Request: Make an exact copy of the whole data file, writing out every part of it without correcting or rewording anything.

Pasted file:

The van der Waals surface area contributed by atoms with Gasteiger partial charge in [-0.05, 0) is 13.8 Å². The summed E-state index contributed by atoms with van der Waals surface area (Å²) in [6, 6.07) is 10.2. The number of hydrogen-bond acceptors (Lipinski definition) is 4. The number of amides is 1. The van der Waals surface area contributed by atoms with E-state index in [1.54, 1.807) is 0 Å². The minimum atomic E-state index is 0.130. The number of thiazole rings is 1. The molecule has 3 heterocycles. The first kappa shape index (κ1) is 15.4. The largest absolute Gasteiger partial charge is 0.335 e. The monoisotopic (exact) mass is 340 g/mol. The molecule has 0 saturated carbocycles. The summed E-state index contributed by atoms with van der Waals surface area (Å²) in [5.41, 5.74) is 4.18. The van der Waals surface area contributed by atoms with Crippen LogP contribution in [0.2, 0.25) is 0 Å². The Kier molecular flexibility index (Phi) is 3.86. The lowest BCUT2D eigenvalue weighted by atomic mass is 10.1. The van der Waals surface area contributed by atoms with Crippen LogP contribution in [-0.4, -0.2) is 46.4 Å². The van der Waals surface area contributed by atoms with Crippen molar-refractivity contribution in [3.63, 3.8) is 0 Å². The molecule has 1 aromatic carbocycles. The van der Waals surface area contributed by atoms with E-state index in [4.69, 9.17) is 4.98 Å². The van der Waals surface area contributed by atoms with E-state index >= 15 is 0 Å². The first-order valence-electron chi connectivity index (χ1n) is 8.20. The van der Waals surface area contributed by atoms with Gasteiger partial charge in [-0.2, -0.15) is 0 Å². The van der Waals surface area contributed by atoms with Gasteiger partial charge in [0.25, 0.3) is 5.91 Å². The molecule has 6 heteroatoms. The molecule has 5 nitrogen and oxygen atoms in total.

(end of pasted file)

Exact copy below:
The van der Waals surface area contributed by atoms with Gasteiger partial charge in [-0.05, 0) is 13.8 Å². The summed E-state index contributed by atoms with van der Waals surface area (Å²) in [6, 6.07) is 10.2. The number of hydrogen-bond acceptors (Lipinski definition) is 4. The number of amides is 1. The van der Waals surface area contributed by atoms with E-state index in [1.54, 1.807) is 0 Å². The minimum atomic E-state index is 0.130. The number of thiazole rings is 1. The molecule has 3 heterocycles. The first kappa shape index (κ1) is 15.4. The largest absolute Gasteiger partial charge is 0.335 e. The monoisotopic (exact) mass is 340 g/mol. The molecule has 0 saturated carbocycles. The summed E-state index contributed by atoms with van der Waals surface area (Å²) in [5.41, 5.74) is 4.18. The van der Waals surface area contributed by atoms with Crippen LogP contribution in [0.2, 0.25) is 0 Å². The Kier molecular flexibility index (Phi) is 3.86. The lowest BCUT2D eigenvalue weighted by atomic mass is 10.1. The van der Waals surface area contributed by atoms with Crippen LogP contribution in [-0.4, -0.2) is 46.4 Å². The van der Waals surface area contributed by atoms with Crippen molar-refractivity contribution in [3.63, 3.8) is 0 Å². The molecule has 1 aromatic carbocycles. The van der Waals surface area contributed by atoms with E-state index in [4.69, 9.17) is 4.98 Å². The van der Waals surface area contributed by atoms with E-state index >= 15 is 0 Å². The first-order valence-electron chi connectivity index (χ1n) is 8.20. The van der Waals surface area contributed by atoms with Gasteiger partial charge in [-0.2, -0.15) is 0 Å². The van der Waals surface area contributed by atoms with Gasteiger partial charge in [0.25, 0.3) is 5.91 Å². The molecule has 6 heteroatoms. The molecule has 5 nitrogen and oxygen atoms in total.